In Regina v. Starnet Communications International Inc., the defendant, a Delaware-incorporated company, conducted its operations from Vancouver, British Columbia, through several wholly owned subsidiaries. One of them was incorporated in Antigua, where online gaming is legal and where Starnet had an online gaming license. Under Canadian law however, such gambling operations within its territory constituted a crime. Since the base of its operations and the controlling mind of the company were in Vancouver, this rendered Starnet liable to criminal prosecution for its activities. Ultimately, Starnet avoided criminal sanctions by eliminating its connections to Canada, and moving its operations to Antigua, along with all the devices that allowed gamblers to place bets.

In Panavision v. Toeppel, the plaintiff, a Delaware-based entity with its principal place of business in Los Angeles, alleged that a “cybersquatter” had occupied its domain names with the intent of extorting it. It succeeded in establishing jurisdiction in California over an individual in Illinois, by employing the “effects test”. The Court ruled that the defendant, who was aware that Los Angeles was Panavision’s principal place of business, was subject to California’s jurisdiction because he occupied Panavision’s domain names knowing that it would adversely affect Panavision’s business in California.

Different standards relating to the burden of proof further complicate issues of jurisdiction in civil suits. A claim may be subject to a lower standard of proof in some countries than in others. Take for example, a suit for libel instituted by an American celebrity against an online American magazine. While libel is difficult to prove in American law, a suit may be instituted in England, where the standard of proof in cases of libel is considerably lower, if the litigant has ties to that country. With the prospect of servers floating in space however, it may be time to wonder whether the Internet and its regulation may now start moving farther apart.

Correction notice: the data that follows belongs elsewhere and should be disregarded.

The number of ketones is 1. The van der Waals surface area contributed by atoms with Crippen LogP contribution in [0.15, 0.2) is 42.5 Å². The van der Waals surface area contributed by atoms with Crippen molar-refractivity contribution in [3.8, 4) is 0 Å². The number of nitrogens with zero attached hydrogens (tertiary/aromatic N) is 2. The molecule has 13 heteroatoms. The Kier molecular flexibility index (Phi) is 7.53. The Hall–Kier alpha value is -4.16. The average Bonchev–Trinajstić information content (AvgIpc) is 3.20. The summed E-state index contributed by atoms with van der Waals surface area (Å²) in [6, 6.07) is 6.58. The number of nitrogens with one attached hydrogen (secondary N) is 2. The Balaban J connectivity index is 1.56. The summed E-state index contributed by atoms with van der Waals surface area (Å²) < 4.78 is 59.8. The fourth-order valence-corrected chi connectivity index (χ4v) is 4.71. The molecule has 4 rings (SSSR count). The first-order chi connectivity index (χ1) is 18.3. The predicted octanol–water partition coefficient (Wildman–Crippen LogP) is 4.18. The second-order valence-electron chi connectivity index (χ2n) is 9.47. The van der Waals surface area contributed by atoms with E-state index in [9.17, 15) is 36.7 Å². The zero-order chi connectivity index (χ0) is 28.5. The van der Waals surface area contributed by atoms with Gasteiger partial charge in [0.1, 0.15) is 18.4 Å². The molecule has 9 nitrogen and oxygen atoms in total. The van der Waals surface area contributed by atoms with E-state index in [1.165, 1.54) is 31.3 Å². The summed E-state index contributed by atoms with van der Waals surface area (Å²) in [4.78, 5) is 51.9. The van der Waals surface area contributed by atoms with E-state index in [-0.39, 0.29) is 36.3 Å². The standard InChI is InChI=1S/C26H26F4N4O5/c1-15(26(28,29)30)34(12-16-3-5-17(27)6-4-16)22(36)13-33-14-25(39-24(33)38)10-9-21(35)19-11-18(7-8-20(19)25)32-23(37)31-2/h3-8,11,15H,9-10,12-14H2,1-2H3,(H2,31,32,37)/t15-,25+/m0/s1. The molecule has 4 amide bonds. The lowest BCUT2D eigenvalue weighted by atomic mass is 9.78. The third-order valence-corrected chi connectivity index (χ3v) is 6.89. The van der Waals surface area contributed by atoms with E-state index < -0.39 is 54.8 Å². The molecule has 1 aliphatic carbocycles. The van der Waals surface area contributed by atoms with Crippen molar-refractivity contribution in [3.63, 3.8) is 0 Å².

(Akshay Sreevatsa is a Features Writer at myLaw.net.)

Written by myLaw

Survey of nuclear liability regimes

The supplement to the Inter-Governmental agreement dated November 20, 1988 between India and the U.S.S.R. on cooperation in the construction of a nuclear power station at Kudankulam was signed by the Chairman, Atomic Energy Commission and Secretary, Department of Atomic Energy Dr. R. Chidambaram and the Minister of Atomic Energy of Russian Federation Prof. E.O. Adamov, in New Delhi on June 21, 1998. Image above is from the website of the Press Information Bureau.

The supplement to the Inter-Governmental agreement dated November 20, 1988 between India and the U.S.S.R. on cooperation in the construction of a nuclear power station at Kudankulam was signed by the Chairman, Atomic Energy Commission and Secretary, Department of Atomic Energy Dr. R. Chidambaram and the Minister of Atomic Energy of Russian Federation Prof. E.O. Adamov, in New Delhi on June 21, 1998.
Image above is from the website of the Press Information Bureau.

Recently, the Department of Atomic Energy (“the DEA”) extended its waiver of the right to sue the Russian supplier, to two new units of the nuclear power plant at Kudankulam in Tamil Nadu. According to the terms of the Intergovernmental Agreement (“the IGA”) between India and Russia for the supply of the first two units, the Indian operator would bear the entire liability for accident-related damage. Now, these terms have been extended to the third and fourth units. Prime Minister Manmohan Singh has asked for a legal opinion on whether the decision ran counter to the Civil Liability for Nuclear Damage Act, 2010 (“the Act”).